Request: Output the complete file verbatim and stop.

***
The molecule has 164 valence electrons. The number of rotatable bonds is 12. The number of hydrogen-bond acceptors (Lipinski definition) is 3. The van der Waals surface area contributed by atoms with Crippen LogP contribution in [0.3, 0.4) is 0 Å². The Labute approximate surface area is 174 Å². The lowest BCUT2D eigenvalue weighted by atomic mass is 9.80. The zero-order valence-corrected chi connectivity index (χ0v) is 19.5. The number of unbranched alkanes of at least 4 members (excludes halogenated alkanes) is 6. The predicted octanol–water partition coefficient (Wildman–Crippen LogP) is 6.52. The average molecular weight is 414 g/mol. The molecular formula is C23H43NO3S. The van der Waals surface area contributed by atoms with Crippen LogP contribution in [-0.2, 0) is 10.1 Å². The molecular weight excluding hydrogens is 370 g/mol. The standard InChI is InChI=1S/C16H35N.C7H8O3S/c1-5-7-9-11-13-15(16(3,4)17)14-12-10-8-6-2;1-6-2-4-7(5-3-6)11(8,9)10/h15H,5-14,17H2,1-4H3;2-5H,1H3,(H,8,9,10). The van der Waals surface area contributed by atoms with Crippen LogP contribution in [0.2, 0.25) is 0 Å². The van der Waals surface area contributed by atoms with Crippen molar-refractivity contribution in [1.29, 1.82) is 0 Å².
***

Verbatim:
The molecule has 164 valence electrons. The number of rotatable bonds is 12. The number of hydrogen-bond acceptors (Lipinski definition) is 3. The van der Waals surface area contributed by atoms with Crippen LogP contribution in [0.3, 0.4) is 0 Å². The Labute approximate surface area is 174 Å². The lowest BCUT2D eigenvalue weighted by atomic mass is 9.80. The zero-order valence-corrected chi connectivity index (χ0v) is 19.5. The number of unbranched alkanes of at least 4 members (excludes halogenated alkanes) is 6. The predicted octanol–water partition coefficient (Wildman–Crippen LogP) is 6.52. The average molecular weight is 414 g/mol. The molecular formula is C23H43NO3S. The van der Waals surface area contributed by atoms with Crippen LogP contribution in [-0.2, 0) is 10.1 Å². The molecular weight excluding hydrogens is 370 g/mol. The standard InChI is InChI=1S/C16H35N.C7H8O3S/c1-5-7-9-11-13-15(16(3,4)17)14-12-10-8-6-2;1-6-2-4-7(5-3-6)11(8,9)10/h15H,5-14,17H2,1-4H3;2-5H,1H3,(H,8,9,10). The van der Waals surface area contributed by atoms with Crippen LogP contribution in [0.2, 0.25) is 0 Å². The van der Waals surface area contributed by atoms with Crippen molar-refractivity contribution in [1.29, 1.82) is 0 Å².